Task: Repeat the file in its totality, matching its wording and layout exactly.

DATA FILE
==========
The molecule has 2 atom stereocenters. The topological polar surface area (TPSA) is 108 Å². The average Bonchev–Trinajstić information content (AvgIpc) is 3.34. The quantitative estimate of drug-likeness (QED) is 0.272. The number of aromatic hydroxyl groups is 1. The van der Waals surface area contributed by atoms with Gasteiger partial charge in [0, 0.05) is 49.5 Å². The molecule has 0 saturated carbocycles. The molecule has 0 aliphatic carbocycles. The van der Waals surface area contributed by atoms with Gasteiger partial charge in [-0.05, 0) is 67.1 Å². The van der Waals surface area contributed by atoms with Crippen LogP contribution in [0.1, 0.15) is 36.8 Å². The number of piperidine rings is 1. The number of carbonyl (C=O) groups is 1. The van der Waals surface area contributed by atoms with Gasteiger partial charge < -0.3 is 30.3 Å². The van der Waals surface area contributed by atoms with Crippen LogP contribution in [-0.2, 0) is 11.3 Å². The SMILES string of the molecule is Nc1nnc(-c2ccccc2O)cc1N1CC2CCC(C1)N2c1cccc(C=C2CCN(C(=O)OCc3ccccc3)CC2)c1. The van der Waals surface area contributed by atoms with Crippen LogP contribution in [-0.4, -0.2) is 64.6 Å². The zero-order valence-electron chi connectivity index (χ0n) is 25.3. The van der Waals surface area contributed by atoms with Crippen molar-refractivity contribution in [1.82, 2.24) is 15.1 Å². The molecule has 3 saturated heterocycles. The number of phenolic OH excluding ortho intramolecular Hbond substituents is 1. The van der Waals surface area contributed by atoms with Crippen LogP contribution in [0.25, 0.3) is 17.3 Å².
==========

The molecule has 2 atom stereocenters. The topological polar surface area (TPSA) is 108 Å². The average Bonchev–Trinajstić information content (AvgIpc) is 3.34. The quantitative estimate of drug-likeness (QED) is 0.272. The number of aromatic hydroxyl groups is 1. The van der Waals surface area contributed by atoms with Gasteiger partial charge in [0, 0.05) is 49.5 Å². The molecule has 0 saturated carbocycles. The molecule has 0 aliphatic carbocycles. The van der Waals surface area contributed by atoms with Gasteiger partial charge in [-0.05, 0) is 67.1 Å². The van der Waals surface area contributed by atoms with Crippen LogP contribution in [0.1, 0.15) is 36.8 Å². The number of piperidine rings is 1. The number of carbonyl (C=O) groups is 1. The van der Waals surface area contributed by atoms with Gasteiger partial charge < -0.3 is 30.3 Å². The van der Waals surface area contributed by atoms with Crippen LogP contribution in [-0.2, 0) is 11.3 Å². The SMILES string of the molecule is Nc1nnc(-c2ccccc2O)cc1N1CC2CCC(C1)N2c1cccc(C=C2CCN(C(=O)OCc3ccccc3)CC2)c1. The van der Waals surface area contributed by atoms with Crippen LogP contribution in [-0.4, -0.2) is 64.6 Å². The zero-order valence-electron chi connectivity index (χ0n) is 25.3. The van der Waals surface area contributed by atoms with Crippen molar-refractivity contribution in [1.82, 2.24) is 15.1 Å². The molecule has 3 saturated heterocycles. The number of phenolic OH excluding ortho intramolecular Hbond substituents is 1. The van der Waals surface area contributed by atoms with Crippen LogP contribution in [0.25, 0.3) is 17.3 Å².